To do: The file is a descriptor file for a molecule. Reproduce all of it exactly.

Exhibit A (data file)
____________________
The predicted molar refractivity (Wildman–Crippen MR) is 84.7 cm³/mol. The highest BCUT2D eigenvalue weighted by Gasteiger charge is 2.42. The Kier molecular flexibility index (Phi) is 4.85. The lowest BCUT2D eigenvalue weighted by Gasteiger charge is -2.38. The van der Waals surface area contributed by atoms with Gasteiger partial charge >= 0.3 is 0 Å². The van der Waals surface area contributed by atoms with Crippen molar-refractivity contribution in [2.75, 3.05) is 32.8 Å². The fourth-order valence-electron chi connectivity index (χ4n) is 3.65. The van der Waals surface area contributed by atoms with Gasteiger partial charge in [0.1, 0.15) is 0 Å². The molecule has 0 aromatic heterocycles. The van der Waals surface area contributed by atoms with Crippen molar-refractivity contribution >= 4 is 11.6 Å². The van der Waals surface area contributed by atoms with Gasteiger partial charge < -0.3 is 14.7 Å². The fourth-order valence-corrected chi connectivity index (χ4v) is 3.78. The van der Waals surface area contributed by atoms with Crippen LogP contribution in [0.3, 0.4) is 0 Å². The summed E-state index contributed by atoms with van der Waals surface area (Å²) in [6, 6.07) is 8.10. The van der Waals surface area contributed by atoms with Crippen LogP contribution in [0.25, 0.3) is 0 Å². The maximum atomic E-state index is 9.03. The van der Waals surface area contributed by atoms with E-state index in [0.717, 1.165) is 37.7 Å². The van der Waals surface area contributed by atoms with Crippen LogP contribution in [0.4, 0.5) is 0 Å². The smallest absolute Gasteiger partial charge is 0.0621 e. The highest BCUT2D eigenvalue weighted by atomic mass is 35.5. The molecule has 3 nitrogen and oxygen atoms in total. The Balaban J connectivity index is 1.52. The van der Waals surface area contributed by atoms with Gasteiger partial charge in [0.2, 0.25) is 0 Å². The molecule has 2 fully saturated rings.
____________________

The predicted molar refractivity (Wildman–Crippen MR) is 84.7 cm³/mol. The highest BCUT2D eigenvalue weighted by Gasteiger charge is 2.42. The Kier molecular flexibility index (Phi) is 4.85. The lowest BCUT2D eigenvalue weighted by Gasteiger charge is -2.38. The van der Waals surface area contributed by atoms with Gasteiger partial charge >= 0.3 is 0 Å². The van der Waals surface area contributed by atoms with Crippen molar-refractivity contribution in [2.75, 3.05) is 32.8 Å². The fourth-order valence-electron chi connectivity index (χ4n) is 3.65. The van der Waals surface area contributed by atoms with Gasteiger partial charge in [0.1, 0.15) is 0 Å². The molecule has 0 aromatic heterocycles. The van der Waals surface area contributed by atoms with Crippen molar-refractivity contribution >= 4 is 11.6 Å². The van der Waals surface area contributed by atoms with Gasteiger partial charge < -0.3 is 14.7 Å². The fourth-order valence-corrected chi connectivity index (χ4v) is 3.78. The van der Waals surface area contributed by atoms with Crippen LogP contribution in [0.3, 0.4) is 0 Å². The summed E-state index contributed by atoms with van der Waals surface area (Å²) in [6, 6.07) is 8.10. The van der Waals surface area contributed by atoms with Crippen LogP contribution in [0.25, 0.3) is 0 Å². The maximum atomic E-state index is 9.03. The van der Waals surface area contributed by atoms with E-state index in [0.717, 1.165) is 37.7 Å². The van der Waals surface area contributed by atoms with Crippen LogP contribution in [0.4, 0.5) is 0 Å². The smallest absolute Gasteiger partial charge is 0.0621 e. The highest BCUT2D eigenvalue weighted by atomic mass is 35.5. The molecule has 3 nitrogen and oxygen atoms in total. The Balaban J connectivity index is 1.52. The van der Waals surface area contributed by atoms with Gasteiger partial charge in [0.2, 0.25) is 0 Å². The molecule has 2 fully saturated rings.